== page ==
Dominican Republic-born and Montreal-raised, 2021 NBA Draft prospect Chris Duarte could see his name rise up draft boards in part to the recent postseason success from a fellow Canadian Oregon Duck, Dillon Brooks.
Brooks, a Mississauga native and Oregon product, is coming off of an impressive playoff debut, playing a key role as a gritty perimeter defender and tough shot maker for the Memphis Grizzlies. Brooks is four years removed from being selected with the 45th overall pick in the 2017 NBA Draft, sliding a bit because of his age as a 21-year-old junior at the time of entering the draft process.
Duarte is in a similar boat as Brooks was, entering the draft process as a 23-year-old junior coming out of Oregon. He is the oldest player in his class, as a result of attending Northwest Florida State Junior College for two seasons before making his move to the NCAA. Prior to transferring to Oregon, Duarte earned the NJCAA's National Player of the Year award in his sophomore season at Northwest Florida State, displaying the potential of the NBA prospect he would eventually turn in to.
With an eerily similar playing style to Brooks, Duarte, a strong defender and sharpshooter, should benefit from today's demand for NBA-ready 3-and-D wings. While he's not super athletic or shifty, he can knock down shots in a variety of ways - off the dribble, coming off of screens or on the catch-and-shoot - which should encourage NBA franchises as a plug-and-play player.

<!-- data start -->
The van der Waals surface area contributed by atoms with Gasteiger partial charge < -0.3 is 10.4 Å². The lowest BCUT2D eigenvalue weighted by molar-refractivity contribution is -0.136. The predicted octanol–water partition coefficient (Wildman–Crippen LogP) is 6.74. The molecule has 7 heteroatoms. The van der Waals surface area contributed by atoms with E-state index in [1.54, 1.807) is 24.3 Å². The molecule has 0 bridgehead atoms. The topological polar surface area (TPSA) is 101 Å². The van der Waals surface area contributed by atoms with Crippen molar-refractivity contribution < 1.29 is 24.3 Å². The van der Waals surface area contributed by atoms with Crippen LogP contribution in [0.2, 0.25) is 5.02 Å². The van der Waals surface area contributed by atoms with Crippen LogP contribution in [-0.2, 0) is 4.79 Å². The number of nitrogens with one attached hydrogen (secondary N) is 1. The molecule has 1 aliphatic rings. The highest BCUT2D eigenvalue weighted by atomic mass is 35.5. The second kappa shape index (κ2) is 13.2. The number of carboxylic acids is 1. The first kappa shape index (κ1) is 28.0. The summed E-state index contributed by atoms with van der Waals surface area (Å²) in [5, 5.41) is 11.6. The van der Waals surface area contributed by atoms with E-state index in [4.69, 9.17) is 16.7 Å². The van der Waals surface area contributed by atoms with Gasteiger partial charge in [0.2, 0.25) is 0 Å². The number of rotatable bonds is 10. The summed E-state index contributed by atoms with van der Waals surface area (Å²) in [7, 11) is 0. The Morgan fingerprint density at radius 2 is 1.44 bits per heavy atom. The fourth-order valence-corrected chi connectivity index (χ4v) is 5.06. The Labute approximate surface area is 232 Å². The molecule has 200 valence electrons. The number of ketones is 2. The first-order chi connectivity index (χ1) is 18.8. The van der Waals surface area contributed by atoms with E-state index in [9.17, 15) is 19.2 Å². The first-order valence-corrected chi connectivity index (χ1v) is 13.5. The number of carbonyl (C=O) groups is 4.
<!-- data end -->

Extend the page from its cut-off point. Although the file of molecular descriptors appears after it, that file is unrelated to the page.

He has a nose for the ball defensively and he's a proven tough shot maker, so it would be a great surprise to see Duarte's name slide the way Brooks' did on draft night.
Before you roll your eyes at what could seem like a low-hanging fruit comparison between two upperclassmen Canadians from the same school, hear me out.
Duarte is 6-foot-6, 190 lbs. with a 6-foot-7 wingspan. Even coming out of college, Brooks had a bit more weight on him at 220 lbs., but he's still comparable as a 6-foot-5 wing with a 6-foot-6 wingspan.
The differences in their career averages at Oregon are marginal in nearly every single aspect.
Something that projects well for Duarte in comparison to Brooks: they both had their most efficient shooting season in their final year in the NCAA.
As a junior in 2017, Brooks averaged 16.1 points per game on a career-best 48.8 percent shooting from the field and 40.1 percent from 3-point range. As a junior this past season, Duarte averaged 17.1 points per game on a career-best 53.2 percent shooting from the field and 42.4 percent from 3-point range.
MORE: Who are the best shooters in the 2021 NBA Draft class?
Brooks was a bit more decorated, winning Pac-12 Player of the Year among other honours, but Duarte still got his flowers as the 2021 recipient of the Jerry West Award for being the nation's top shooting guard.
All of this to say: Brooks flourishing at the next level should bode well for his Oregon counterpart in Duarte.
Doesn't this one-dribble pull-up...
...kind of look this?
And doesn't this hustle steal after trailing a screen...
...kind of look similar to this?
Those are just two examples, but the blueprint is there for Chris Duarte to mirror another Oregon and Canadian wing in Dillon Brooks' path to success in the NBA.
The views on this page do not necessarily represent the views of the NBA or its clubs.